At the end of a Scottsdale cul-de-sac, a group of people are living in a sober living home recovering from an addiction.
"These are like 12 girls at night, sleeping in this house. I don't know what they can do," said Laura Foster, who lives next door and is not happy about her new neighbors.
She and others in the cul-de-sac say that kind of home does not belong there.
"No, but I want the girls to be taken care of, but not in a double cul-de-sac with children," Foster said.
The City of Scottsdale does not regulate sober living homes, citing the Fair Housing Act that protects those with disabilities, including those recovering from alcoholism, according to Kelly Corsette, spokesman for the City of Scottsdale.
"What would prevent another home from doing the same thing and another one and another one and they turn our entire neighborhood into a drug rehab facility?" said Dick Foster, Laura's husband.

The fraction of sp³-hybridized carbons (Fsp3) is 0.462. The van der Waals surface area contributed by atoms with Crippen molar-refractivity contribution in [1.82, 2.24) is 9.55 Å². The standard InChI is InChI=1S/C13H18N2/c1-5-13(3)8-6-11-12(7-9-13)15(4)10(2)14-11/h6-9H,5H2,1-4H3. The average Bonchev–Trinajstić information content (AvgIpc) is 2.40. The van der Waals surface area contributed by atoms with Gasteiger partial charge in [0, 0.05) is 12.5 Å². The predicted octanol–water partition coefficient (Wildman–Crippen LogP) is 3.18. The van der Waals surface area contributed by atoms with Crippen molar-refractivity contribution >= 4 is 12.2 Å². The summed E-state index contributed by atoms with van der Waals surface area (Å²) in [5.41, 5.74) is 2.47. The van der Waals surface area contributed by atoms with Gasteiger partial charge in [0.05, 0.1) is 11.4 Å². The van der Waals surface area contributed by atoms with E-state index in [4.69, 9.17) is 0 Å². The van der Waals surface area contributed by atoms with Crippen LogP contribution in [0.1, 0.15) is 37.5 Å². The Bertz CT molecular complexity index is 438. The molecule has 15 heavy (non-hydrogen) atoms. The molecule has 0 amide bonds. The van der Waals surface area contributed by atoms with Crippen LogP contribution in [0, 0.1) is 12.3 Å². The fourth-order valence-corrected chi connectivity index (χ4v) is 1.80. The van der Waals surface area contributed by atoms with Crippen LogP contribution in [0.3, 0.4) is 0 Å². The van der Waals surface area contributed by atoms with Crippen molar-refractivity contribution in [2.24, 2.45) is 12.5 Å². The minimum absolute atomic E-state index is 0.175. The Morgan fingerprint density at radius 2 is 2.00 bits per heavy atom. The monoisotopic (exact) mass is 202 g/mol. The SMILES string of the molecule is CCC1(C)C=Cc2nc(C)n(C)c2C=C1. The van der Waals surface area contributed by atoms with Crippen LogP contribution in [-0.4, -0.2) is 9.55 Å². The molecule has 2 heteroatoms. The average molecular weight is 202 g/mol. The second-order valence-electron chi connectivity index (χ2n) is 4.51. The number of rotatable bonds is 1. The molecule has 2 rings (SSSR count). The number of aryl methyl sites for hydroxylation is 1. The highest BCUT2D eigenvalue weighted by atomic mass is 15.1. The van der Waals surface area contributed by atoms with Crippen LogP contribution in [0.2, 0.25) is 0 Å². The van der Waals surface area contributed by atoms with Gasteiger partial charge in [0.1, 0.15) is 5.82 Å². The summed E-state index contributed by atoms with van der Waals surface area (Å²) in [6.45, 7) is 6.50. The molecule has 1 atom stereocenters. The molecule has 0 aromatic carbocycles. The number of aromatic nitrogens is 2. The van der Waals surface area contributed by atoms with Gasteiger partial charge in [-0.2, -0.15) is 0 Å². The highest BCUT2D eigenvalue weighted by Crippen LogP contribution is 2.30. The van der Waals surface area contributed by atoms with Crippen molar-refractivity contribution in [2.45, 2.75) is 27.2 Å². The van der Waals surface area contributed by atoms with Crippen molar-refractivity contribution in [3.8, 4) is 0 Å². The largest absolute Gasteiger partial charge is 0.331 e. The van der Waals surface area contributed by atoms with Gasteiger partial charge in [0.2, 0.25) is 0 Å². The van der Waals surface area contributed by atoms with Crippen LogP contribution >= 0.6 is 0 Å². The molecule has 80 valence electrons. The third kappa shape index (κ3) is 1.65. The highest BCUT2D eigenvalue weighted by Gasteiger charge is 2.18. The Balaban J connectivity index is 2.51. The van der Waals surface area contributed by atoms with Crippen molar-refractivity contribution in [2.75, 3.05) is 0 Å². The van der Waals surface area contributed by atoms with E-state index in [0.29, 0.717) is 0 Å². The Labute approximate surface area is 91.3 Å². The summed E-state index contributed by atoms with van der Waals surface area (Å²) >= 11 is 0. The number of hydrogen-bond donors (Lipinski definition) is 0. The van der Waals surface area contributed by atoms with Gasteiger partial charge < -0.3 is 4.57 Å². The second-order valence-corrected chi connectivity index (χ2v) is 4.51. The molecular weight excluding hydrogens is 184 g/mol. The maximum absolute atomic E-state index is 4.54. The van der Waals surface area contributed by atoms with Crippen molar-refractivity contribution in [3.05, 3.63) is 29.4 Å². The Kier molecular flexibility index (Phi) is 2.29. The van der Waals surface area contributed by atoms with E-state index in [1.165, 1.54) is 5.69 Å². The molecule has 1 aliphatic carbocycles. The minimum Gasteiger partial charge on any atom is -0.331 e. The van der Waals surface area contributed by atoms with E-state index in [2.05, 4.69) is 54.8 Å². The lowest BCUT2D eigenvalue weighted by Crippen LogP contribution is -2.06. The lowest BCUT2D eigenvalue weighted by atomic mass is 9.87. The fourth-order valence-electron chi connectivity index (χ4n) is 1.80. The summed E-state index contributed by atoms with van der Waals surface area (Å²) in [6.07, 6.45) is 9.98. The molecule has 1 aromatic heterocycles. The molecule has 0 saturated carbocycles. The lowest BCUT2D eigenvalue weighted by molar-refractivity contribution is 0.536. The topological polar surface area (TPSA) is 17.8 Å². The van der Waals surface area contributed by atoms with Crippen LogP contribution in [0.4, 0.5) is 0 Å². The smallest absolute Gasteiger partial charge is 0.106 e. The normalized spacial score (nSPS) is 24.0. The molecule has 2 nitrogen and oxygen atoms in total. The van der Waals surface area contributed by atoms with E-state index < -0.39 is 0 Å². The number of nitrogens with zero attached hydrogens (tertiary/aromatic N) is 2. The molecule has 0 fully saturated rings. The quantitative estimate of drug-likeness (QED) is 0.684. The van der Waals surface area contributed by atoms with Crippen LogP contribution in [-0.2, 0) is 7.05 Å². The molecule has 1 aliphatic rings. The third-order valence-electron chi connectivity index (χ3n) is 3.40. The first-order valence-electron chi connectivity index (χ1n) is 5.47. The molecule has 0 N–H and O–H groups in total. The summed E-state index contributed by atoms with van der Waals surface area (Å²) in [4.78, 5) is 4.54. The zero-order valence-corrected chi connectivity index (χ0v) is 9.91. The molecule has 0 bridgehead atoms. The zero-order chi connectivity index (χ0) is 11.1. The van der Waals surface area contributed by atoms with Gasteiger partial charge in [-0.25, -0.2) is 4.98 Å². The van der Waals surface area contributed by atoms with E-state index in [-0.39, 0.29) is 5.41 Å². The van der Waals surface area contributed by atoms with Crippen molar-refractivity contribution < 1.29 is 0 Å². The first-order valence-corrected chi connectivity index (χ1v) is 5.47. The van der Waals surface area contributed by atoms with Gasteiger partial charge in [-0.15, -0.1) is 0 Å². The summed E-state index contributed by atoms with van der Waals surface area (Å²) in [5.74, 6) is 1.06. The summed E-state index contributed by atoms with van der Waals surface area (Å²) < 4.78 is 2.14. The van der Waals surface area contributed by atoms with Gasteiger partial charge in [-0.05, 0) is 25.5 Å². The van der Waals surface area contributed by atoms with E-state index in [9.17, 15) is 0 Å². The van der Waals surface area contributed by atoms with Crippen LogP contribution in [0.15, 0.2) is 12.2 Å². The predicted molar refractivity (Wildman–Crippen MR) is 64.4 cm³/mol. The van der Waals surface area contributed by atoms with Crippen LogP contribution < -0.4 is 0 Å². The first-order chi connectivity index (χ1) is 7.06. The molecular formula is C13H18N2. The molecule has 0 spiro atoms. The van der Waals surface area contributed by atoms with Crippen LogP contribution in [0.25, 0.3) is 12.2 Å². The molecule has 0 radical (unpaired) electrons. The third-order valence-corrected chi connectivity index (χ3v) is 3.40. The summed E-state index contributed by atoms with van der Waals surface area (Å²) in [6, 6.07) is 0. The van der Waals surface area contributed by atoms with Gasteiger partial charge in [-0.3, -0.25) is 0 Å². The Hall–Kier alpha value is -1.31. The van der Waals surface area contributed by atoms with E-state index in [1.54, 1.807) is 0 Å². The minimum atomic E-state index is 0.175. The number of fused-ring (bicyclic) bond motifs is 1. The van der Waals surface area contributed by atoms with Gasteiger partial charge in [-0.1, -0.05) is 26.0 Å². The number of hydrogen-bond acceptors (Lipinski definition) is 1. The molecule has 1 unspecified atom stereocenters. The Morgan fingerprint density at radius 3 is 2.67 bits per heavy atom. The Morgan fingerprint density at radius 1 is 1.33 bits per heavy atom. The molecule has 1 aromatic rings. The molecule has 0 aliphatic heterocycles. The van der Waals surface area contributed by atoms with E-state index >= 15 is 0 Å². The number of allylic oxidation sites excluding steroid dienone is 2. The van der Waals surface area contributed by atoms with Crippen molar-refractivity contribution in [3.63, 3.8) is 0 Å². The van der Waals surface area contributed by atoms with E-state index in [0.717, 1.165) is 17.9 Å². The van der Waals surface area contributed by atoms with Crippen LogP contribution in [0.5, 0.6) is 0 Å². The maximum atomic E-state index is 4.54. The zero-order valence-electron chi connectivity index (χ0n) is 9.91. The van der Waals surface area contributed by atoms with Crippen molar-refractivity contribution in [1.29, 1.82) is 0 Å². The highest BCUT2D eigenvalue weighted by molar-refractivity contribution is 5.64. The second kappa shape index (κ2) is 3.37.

ABC15 reached out to the owner of the program, who declined an interview and declined to give his name. But he said he feels the neighbors are discriminating against and harassing those in the program.
Several Valley cities have already passed ordinances to regulate these kind of homes in a way that doesn't conflict with the law.
"If Mesa, Gilbert, and all these other cities are doing it, I think Scottsdale needs to be aware of the problem," Laura Foster said.
Neighbors who spoke to ABC15 said those living at the home had been pretty quiet, but said they were concerned about the problems that could occur and the city's lack of ability to regulate such facilities.
The state Senate just passed HB 2107, a bill that would allow cities to regulate sober living homes in a number of ways. The bill now goes back to the House for final approval.